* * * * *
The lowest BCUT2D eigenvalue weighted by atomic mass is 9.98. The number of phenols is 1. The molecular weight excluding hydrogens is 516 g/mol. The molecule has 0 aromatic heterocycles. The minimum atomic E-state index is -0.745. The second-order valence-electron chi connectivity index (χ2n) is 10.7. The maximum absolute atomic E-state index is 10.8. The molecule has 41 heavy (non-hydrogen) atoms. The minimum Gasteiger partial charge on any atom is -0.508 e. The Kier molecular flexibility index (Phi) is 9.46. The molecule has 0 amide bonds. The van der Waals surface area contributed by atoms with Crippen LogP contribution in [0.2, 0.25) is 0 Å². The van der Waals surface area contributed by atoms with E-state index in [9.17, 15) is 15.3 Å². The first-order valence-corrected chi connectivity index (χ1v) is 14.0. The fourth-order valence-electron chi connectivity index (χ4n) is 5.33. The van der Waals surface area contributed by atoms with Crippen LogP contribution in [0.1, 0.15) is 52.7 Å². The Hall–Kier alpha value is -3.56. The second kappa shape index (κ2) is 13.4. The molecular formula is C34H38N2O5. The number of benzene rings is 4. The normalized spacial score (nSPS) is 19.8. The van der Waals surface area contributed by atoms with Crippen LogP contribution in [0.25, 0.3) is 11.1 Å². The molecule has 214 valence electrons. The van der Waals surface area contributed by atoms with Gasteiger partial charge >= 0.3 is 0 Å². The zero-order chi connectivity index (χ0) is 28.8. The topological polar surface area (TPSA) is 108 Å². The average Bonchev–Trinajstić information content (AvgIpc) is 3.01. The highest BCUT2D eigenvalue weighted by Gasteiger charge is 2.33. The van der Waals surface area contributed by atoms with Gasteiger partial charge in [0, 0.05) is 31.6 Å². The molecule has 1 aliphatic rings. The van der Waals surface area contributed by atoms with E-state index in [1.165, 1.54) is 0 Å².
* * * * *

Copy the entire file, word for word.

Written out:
The lowest BCUT2D eigenvalue weighted by atomic mass is 9.98. The number of phenols is 1. The molecular weight excluding hydrogens is 516 g/mol. The molecule has 0 aromatic heterocycles. The minimum atomic E-state index is -0.745. The second-order valence-electron chi connectivity index (χ2n) is 10.7. The maximum absolute atomic E-state index is 10.8. The molecule has 41 heavy (non-hydrogen) atoms. The minimum Gasteiger partial charge on any atom is -0.508 e. The Kier molecular flexibility index (Phi) is 9.46. The molecule has 0 amide bonds. The van der Waals surface area contributed by atoms with Crippen LogP contribution in [0.2, 0.25) is 0 Å². The van der Waals surface area contributed by atoms with E-state index in [9.17, 15) is 15.3 Å². The first-order valence-corrected chi connectivity index (χ1v) is 14.0. The fourth-order valence-electron chi connectivity index (χ4n) is 5.33. The van der Waals surface area contributed by atoms with Crippen LogP contribution in [0.1, 0.15) is 52.7 Å². The Hall–Kier alpha value is -3.56. The second kappa shape index (κ2) is 13.4. The molecular formula is C34H38N2O5. The number of benzene rings is 4. The normalized spacial score (nSPS) is 19.8. The van der Waals surface area contributed by atoms with Crippen LogP contribution in [0.25, 0.3) is 11.1 Å². The molecule has 214 valence electrons. The van der Waals surface area contributed by atoms with Gasteiger partial charge >= 0.3 is 0 Å². The zero-order chi connectivity index (χ0) is 28.8. The topological polar surface area (TPSA) is 108 Å². The average Bonchev–Trinajstić information content (AvgIpc) is 3.01. The highest BCUT2D eigenvalue weighted by Gasteiger charge is 2.33. The van der Waals surface area contributed by atoms with Gasteiger partial charge in [0, 0.05) is 31.6 Å². The molecule has 1 aliphatic rings. The van der Waals surface area contributed by atoms with E-state index in [1.165, 1.54) is 0 Å².